*Thank you so much to MTMC Tours for having me on the tour!
Here is my aesthetic I made for the book!
This book surprised me for some reason. I mean, it sounded interesting, and I thought I was going to like it, I just didn’t realize how much! Like, I actually stayed up late reading this and couldn’t put it down! I also figured something out, I really like the whole chosen bride competition thing. I don’t even know what to call that, but I like it.
I normally don’t like insta-love type thing but Forbes actually did it really well. I think Mayana and Prince Ahkin had to fall in love quickly because, you know, the whole death thing. And they were on a bit of a time crunch. It fit and made sense with the book. And they clicked really well and had great chemistry!
I loved the descriptions of the lush landscape that was their home. It sounded so incredibly beautiful mixed with their magic. It was so earthy and I definitely wanted to visit that book world! Forbes has beautiful writing! She’s also quite funny. There were quite a few times where I laughed out loud.
I really clicked with Mayana. She was relatable. She had sincere compassion but that didn’t make her weak. It made her stronger. She still stood up for what she believed in but in a respectful way. I liked that. I felt for her when she had to put up with the other girls (Zorrah) crazy antics, and when she made friends with a couple of the others that were doomed to die. She still tried to find a way to save them all, even thought they wouldn’t have done the same.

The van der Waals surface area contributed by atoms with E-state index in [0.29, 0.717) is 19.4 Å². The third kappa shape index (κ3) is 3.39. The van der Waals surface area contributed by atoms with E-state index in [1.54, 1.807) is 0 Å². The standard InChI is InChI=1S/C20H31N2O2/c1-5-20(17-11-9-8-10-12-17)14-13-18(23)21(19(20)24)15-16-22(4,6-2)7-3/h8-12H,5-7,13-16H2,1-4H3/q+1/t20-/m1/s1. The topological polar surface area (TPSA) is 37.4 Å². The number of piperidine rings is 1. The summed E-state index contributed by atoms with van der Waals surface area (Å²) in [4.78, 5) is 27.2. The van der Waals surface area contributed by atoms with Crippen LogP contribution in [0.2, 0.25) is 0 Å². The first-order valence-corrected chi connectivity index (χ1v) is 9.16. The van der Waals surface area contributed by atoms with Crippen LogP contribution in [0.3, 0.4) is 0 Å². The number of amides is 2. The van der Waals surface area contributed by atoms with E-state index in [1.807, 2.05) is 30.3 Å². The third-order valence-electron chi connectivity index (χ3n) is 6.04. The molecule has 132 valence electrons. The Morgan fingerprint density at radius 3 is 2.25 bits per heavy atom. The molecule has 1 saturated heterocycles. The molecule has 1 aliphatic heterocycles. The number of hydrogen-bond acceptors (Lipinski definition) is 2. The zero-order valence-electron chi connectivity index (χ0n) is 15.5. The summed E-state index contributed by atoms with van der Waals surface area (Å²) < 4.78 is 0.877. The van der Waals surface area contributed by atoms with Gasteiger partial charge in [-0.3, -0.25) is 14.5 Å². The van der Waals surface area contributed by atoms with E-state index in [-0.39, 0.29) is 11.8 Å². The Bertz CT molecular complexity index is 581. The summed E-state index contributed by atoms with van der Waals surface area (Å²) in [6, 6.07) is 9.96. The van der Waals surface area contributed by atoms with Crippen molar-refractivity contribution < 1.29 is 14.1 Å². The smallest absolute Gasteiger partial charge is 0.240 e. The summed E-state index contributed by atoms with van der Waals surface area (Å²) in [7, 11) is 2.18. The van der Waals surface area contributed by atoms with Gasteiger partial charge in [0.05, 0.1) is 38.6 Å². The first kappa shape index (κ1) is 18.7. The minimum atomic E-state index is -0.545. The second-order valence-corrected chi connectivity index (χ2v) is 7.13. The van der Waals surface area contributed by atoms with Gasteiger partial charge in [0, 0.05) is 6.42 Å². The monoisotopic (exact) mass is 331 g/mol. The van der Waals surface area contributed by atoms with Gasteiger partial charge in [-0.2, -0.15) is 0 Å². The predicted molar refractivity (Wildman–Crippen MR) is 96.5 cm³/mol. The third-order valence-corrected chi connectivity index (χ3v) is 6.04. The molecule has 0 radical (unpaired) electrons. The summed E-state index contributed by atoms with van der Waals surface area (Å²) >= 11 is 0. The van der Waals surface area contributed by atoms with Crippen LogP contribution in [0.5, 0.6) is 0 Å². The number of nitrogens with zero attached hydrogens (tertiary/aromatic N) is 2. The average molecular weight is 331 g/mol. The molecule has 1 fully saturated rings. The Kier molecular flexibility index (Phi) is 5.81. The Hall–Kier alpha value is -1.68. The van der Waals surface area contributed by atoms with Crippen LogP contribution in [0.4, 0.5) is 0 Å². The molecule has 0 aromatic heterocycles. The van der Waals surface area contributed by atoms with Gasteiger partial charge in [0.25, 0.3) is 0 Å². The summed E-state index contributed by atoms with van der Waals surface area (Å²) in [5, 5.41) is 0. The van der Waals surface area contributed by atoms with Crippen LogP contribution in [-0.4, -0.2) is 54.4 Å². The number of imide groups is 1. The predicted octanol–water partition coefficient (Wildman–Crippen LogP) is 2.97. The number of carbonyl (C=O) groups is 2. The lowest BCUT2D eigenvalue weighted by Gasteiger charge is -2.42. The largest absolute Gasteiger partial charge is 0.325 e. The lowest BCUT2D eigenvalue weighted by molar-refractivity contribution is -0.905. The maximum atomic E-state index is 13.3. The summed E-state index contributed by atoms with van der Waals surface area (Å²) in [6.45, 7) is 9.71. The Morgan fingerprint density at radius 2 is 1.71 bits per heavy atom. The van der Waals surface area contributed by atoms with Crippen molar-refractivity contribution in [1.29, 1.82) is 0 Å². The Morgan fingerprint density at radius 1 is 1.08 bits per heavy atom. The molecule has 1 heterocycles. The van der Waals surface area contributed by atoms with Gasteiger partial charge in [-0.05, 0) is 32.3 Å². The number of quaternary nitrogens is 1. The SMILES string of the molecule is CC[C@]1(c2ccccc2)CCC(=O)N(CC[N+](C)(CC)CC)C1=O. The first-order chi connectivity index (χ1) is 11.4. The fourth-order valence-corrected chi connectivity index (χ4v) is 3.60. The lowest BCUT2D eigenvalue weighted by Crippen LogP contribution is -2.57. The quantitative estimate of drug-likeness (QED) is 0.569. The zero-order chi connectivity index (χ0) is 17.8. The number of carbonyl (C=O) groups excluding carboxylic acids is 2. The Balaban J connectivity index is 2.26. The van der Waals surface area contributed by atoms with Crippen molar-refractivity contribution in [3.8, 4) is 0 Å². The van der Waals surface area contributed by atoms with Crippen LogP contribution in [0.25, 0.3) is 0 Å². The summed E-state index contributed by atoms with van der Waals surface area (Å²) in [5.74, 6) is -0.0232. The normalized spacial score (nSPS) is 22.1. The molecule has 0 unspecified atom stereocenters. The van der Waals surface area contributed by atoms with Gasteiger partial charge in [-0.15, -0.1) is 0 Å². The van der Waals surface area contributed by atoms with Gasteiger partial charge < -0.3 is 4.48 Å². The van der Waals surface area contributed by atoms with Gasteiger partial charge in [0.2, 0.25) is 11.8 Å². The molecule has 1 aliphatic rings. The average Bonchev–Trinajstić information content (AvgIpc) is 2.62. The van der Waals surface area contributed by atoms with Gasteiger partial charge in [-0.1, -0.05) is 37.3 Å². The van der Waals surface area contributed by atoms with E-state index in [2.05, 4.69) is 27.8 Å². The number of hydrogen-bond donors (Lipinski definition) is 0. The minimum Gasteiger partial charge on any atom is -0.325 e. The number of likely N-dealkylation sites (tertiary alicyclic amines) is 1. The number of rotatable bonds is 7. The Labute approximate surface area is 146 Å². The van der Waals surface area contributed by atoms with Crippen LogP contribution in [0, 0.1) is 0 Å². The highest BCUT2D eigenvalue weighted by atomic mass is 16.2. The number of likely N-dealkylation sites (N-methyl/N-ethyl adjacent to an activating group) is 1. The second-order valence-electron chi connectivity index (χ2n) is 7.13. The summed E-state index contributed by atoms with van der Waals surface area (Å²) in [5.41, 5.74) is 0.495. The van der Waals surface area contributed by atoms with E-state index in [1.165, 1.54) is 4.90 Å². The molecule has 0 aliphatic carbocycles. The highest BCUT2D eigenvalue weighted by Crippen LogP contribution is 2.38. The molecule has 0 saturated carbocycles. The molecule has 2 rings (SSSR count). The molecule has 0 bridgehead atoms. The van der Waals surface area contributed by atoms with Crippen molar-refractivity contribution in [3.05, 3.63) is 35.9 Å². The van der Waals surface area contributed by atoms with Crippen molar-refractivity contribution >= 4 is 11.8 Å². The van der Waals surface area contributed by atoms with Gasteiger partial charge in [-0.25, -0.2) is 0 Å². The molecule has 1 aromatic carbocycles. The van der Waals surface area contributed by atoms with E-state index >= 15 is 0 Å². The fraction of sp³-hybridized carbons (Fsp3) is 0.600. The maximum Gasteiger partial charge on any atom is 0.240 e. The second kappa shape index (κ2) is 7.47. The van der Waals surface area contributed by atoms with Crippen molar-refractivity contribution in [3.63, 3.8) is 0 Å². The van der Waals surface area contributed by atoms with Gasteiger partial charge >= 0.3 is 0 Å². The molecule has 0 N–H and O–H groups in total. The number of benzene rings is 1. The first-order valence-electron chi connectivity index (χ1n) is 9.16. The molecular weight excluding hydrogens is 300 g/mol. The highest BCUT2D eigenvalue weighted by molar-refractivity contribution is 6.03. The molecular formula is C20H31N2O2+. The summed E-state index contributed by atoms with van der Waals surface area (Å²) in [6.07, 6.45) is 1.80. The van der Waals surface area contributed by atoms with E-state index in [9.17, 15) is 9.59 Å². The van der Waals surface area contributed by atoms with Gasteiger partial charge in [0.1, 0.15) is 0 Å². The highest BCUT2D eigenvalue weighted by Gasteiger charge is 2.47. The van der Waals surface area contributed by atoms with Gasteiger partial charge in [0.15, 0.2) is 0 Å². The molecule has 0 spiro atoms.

Prince Ahkin was a strong male lead. He was a great warrior, smart, and gentle when it came to Mayana or his sister. He and Mayana complimented each other. He thought with his head while she with her heart. He always suspected something was off about their crazy rituals, but it took Mayana to help him see that I think.
The ending! Oh my gosh! Don’t worry, no spoilers, but I was super worried and then it got better and then I was worried again. But hopeful. Man, that’s hard without spoilers!
I can’t wait for the second book!
Lani Forbes is the daughter of a librarian and an ex-drug smuggling surfer, which explains her passionate love of the ocean and books. A California native whose parents live in Mexico, she now resides in the Pacific Northwest where she stubbornly wears flip flops no matter how cold it gets. She teaches middle school math and science and proudly calls herself a nerd and Gryffindor. She is also an award-winning member of Romance Writers of America and the Society for Children’s Book Writers and Illustrators.
I am so excited to feature and give y’all an excerpt of this gorgeous book! It sounds so good! I love books about secret societies and super powers! How cool! Plus it is written by two indie authors! I love supporting indie authors!
A strange smile slowly comes across his sallow face, like he’s glad Emeral chose to not go with him or run, yet sorry for her at the same time.
“I didn’t say my name, but that’s not really the name you’re looking for, now is it? Think about it deep down, you already know. Probably your biggest feat coming to life. I am an operative for an organization known as the Arcane. They specialize in extracting people with your skill set from society. We have a special type of appreciation for your ability, as you probably know by now.”